Cellular and Molecular Oncology

Program Leaders: Steven Belinsky, PhD, and Michelle Ozbun, PhD

The Cellular and Molecular Oncology Research Program (CMO) is the fulcrum of basic mechanistic science at the University of New Mexico Comprehensive Cancer Center (UNMCCC). It facilitates inter-programmatic collaboration and translation to population research in the Cancer Control & Population Science Research (CCPS) Program and clinical-translational research in the Cancer Therapeutics Research (CT) Program to address cancers that are prevalent in New Mexico’s catchment area and in the nation.

The CMO Research Program

The overarching goal of the Cellular and Molecular Oncology (CMO) Research Program is to conduct basic, cancer-relevant research that is focused on discovering the cellular and molecular mechanisms that govern tumor initiation and cancer progression. Our goals are to translate our discoveries into diagnostic and prognostic biomarkers and targets for intervention in clinical and community settings, with a particular emphasis on those cancers with high incidence, mortality, or disparity in our catchment area.

The CMO Program has three overall themes that embody its Scientific Aims:

  • Carcinogenic Mechanisms of Environmental Exposures: To discover the molecular and cellular mechanisms by which environmental carcinogens and behavioral risk factors relevant to our catchment area promote cancer.
  • Genome Regulation: To define the mechanisms and pathways by which genome stability, epigenetic alterations, and transcriptional regulation are disrupted in cancer cells.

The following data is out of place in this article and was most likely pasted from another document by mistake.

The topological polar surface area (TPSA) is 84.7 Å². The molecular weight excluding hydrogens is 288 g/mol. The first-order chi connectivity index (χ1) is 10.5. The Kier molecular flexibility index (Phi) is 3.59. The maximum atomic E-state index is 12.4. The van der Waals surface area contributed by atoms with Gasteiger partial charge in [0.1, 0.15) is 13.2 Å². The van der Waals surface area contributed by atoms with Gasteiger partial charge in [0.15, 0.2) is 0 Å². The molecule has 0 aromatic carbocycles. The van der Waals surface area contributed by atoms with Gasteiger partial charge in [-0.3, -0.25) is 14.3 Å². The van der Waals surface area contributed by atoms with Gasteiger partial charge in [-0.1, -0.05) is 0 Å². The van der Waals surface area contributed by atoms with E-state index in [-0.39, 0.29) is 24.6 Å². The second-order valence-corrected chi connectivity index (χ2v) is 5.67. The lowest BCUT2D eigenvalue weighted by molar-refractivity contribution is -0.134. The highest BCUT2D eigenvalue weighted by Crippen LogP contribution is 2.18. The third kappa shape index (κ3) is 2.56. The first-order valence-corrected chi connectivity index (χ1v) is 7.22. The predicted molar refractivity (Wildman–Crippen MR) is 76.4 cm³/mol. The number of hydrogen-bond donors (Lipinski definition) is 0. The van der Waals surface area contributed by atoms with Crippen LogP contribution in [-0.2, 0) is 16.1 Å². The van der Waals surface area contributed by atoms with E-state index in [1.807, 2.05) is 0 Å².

• Cellular Signaling and the Tumor Microenvironment: To determine how cell signaling pathways, cellular activities, and cell-cell interactions are altered during cancer initiation and progression and within the tumor microenvironment.

Aim 1: Carcinogenic Mechanisms of Environmental Exposures: To discover the molecular and cellular mechanisms by which environmental carcinogens and behavioral risk factors relevant to our catchment area promote cancer.  The effects of environmental exposures on carcinogenesis are the focus of multiple groups in CMO. The University of New Mexico Center for Metals in Biology and Medicine (NIGMS P20GM130422) directed by Campen (CCPS) is continuing to support the research of three junior CMO members to investigate the roles of tungsten in breast cancer (Bolt; Bolt, Adv. Pharmacol. 2023); iron in metabolic reprogramming in colon cancer (Xue; Liu et al., Inflamm. Bowel Dis. 2023; Kim et al., Adv. Sci. 2023;); and particulate arsenic-stimulated oxidative damage and disruption of DNA repair in lung (Zhou; Speer et al., Comm Biol 2023; Medina et al., Water 2023;). CMO members Blossom and Hudson also serve as deputy director and mentoring director, respectively, on this CoBRE grant.